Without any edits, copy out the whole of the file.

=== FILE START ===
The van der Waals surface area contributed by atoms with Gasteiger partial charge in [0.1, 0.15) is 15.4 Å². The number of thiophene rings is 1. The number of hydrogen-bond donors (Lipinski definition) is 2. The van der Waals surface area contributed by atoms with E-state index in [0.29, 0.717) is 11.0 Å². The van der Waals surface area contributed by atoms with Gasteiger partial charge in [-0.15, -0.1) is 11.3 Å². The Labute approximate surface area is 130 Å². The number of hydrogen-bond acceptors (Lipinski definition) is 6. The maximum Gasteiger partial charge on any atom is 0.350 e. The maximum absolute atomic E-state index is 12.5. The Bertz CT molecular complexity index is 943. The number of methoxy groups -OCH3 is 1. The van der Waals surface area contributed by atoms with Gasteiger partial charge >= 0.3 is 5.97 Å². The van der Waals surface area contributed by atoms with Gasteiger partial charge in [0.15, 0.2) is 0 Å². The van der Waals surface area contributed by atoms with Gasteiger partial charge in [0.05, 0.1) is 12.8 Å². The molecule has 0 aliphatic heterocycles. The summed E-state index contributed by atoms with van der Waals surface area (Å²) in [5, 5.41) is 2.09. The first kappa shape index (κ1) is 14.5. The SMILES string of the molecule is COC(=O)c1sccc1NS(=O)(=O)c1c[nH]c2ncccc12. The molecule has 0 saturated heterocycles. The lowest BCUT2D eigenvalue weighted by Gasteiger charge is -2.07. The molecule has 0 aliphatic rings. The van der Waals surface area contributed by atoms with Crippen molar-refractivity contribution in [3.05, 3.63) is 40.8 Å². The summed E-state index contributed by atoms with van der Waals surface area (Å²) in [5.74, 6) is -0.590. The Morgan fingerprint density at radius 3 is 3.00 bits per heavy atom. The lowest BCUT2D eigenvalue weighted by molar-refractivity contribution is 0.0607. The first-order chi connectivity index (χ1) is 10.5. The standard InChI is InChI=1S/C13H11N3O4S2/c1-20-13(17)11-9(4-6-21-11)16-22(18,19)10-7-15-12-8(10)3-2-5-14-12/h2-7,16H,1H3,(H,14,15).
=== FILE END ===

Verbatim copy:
The van der Waals surface area contributed by atoms with Gasteiger partial charge in [0.1, 0.15) is 15.4 Å². The number of thiophene rings is 1. The number of hydrogen-bond donors (Lipinski definition) is 2. The van der Waals surface area contributed by atoms with E-state index in [0.29, 0.717) is 11.0 Å². The van der Waals surface area contributed by atoms with Gasteiger partial charge in [-0.15, -0.1) is 11.3 Å². The Labute approximate surface area is 130 Å². The number of hydrogen-bond acceptors (Lipinski definition) is 6. The maximum Gasteiger partial charge on any atom is 0.350 e. The maximum absolute atomic E-state index is 12.5. The Bertz CT molecular complexity index is 943. The number of methoxy groups -OCH3 is 1. The van der Waals surface area contributed by atoms with Gasteiger partial charge >= 0.3 is 5.97 Å². The van der Waals surface area contributed by atoms with Gasteiger partial charge in [0.15, 0.2) is 0 Å². The van der Waals surface area contributed by atoms with Gasteiger partial charge in [0.05, 0.1) is 12.8 Å². The molecule has 0 aliphatic heterocycles. The summed E-state index contributed by atoms with van der Waals surface area (Å²) in [5, 5.41) is 2.09. The first kappa shape index (κ1) is 14.5. The SMILES string of the molecule is COC(=O)c1sccc1NS(=O)(=O)c1c[nH]c2ncccc12. The molecule has 0 saturated heterocycles. The lowest BCUT2D eigenvalue weighted by Gasteiger charge is -2.07. The molecule has 0 aliphatic rings. The van der Waals surface area contributed by atoms with Crippen molar-refractivity contribution in [3.05, 3.63) is 40.8 Å². The summed E-state index contributed by atoms with van der Waals surface area (Å²) in [5.74, 6) is -0.590. The Morgan fingerprint density at radius 3 is 3.00 bits per heavy atom. The lowest BCUT2D eigenvalue weighted by molar-refractivity contribution is 0.0607. The first-order chi connectivity index (χ1) is 10.5. The standard InChI is InChI=1S/C13H11N3O4S2/c1-20-13(17)11-9(4-6-21-11)16-22(18,19)10-7-15-12-8(10)3-2-5-14-12/h2-7,16H,1H3,(H,14,15).